I trudged into the epic queue waiting in front of the gate's customer service agents. I called my sister and talked to her for for forty-five minutes, listened to half an hour of podcasts, and ten more minutes of music before finally talking to the frazzled customer service agents at the gate. I announced my intentions and the agent tapped some keys and said "fine", without touching my unused boarding pass. I asked if there was some sort of voucher or refund or something I could get for the flight I wasn't taking to Boston, and the agent said no, the delay was weather-related, and they were giving hotel vouchers out of the goodness of their hearts, not because they had any responsibility to do so. I shrugged and left. It was around 2000.

I took the train back to the terminal, found my suitcase at baggage claim five, and headed upstairs to check in for my jetBlue flight. The check-in agent asked my name (Logan) and where I was flying to (Boston) and said, "That's convenient." Since I bought my ticket a whole three hours prior to checking in, I was selected for extra-special security screening. (Never mind that I just passed security a few hours before, nor that I used a credit card I purchased at least a dozen flights on before.) After eating supper, I headed through security. Special screening meant I got to have my carry-on luggage screened for explosive residue and to be wand-frisked. In the special screening queue I spotted two other people I recognized from flight 62, who apparently also made last-minute alternate arrangements.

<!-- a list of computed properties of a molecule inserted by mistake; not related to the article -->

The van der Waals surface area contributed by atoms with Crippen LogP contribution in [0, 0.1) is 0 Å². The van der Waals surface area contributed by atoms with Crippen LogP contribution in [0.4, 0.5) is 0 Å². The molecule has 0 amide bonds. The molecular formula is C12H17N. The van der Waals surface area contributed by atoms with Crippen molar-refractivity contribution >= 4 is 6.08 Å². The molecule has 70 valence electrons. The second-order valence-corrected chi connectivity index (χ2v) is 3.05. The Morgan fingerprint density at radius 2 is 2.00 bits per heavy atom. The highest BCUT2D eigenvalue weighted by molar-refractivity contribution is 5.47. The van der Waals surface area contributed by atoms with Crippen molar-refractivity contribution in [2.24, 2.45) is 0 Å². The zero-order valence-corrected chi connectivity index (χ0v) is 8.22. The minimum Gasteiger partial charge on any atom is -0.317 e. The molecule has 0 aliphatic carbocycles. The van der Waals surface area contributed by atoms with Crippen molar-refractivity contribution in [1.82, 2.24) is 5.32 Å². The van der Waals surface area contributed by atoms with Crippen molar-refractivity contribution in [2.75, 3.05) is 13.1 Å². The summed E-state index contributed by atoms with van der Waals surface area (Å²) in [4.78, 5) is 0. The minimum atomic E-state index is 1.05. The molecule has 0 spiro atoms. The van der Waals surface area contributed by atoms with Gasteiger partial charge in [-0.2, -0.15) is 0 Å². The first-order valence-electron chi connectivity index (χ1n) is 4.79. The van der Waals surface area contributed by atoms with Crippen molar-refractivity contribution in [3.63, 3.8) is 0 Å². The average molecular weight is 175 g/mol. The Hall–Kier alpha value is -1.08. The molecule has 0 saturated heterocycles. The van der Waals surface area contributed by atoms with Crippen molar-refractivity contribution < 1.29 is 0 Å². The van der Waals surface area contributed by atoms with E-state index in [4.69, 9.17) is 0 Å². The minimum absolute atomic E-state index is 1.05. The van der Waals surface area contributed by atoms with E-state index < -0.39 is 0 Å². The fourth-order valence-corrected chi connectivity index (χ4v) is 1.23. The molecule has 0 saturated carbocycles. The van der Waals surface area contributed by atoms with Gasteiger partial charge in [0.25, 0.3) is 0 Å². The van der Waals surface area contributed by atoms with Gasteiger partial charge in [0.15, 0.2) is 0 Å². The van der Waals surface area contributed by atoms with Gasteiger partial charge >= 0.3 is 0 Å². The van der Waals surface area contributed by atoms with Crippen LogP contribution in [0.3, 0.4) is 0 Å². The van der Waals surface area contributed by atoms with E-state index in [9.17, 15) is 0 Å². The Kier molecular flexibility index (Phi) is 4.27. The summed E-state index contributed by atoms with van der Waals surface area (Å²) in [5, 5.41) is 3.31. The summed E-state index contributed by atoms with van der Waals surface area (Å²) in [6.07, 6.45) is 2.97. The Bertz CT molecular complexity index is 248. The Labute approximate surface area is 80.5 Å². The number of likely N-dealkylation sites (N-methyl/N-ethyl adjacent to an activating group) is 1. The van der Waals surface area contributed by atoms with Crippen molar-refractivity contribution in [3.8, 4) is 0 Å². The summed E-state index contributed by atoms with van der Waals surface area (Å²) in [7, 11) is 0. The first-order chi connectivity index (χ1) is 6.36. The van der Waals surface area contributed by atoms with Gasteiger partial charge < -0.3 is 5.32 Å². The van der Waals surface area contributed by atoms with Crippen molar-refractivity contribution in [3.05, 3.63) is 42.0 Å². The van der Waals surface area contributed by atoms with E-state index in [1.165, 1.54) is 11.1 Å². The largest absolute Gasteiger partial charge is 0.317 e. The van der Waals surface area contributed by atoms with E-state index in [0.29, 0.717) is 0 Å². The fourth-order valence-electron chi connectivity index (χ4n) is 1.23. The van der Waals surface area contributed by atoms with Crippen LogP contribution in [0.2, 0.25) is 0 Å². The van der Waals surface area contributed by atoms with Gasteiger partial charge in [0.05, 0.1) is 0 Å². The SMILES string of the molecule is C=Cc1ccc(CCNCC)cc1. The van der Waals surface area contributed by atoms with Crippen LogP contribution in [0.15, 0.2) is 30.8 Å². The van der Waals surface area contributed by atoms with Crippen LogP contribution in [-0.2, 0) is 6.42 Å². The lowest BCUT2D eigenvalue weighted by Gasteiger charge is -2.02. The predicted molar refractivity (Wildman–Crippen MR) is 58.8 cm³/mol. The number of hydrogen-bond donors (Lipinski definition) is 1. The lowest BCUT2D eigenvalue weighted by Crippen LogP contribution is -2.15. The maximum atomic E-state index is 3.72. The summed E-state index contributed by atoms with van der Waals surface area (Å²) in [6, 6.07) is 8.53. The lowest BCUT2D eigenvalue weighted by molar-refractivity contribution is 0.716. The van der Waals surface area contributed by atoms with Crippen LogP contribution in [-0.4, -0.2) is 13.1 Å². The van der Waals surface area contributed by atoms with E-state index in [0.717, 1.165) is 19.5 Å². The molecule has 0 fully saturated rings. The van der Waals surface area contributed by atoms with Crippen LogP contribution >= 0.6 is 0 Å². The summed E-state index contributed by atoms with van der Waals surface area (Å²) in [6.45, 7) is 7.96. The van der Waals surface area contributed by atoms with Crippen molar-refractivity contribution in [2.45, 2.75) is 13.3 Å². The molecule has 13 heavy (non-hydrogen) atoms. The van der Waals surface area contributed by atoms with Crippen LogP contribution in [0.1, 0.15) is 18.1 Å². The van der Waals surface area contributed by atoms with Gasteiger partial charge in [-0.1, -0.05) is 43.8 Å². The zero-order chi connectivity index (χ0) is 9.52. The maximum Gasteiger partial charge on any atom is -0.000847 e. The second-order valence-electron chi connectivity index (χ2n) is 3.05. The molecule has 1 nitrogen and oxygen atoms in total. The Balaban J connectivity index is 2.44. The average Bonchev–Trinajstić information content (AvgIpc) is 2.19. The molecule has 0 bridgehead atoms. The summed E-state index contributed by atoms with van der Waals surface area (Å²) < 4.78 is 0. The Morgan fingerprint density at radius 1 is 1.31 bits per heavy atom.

I took the train to Concourse A and waited at jetBlue's gates, next to BA's gate, where a massive 777 sat on the tarmac waiting to depart for Heathrow. The departure board indicated a huge number of flight delays for Frontier, many by as much as four hours. jetBlue's evening flight from Boston was delayed three hours, but since that wasn't my aircraft, my flight got off on schedule. I did my best to sleep on the three-hour, forty-five-minute flight; somehow I managed to bring my mask and inflatable neck pillow; being able to sleep generally make red-eye flights suck less. With the appropriate hardware, and a window seat in an exit row, I managed to sleep fairly well. I woke up long enough to see Des Moines out my window, and to feel the moment when the captain throttled back and began our descent into Boston. I watched as we landed; we broke through the pre-dawn fog a hundred feet above the ground and still managed a smooth landing.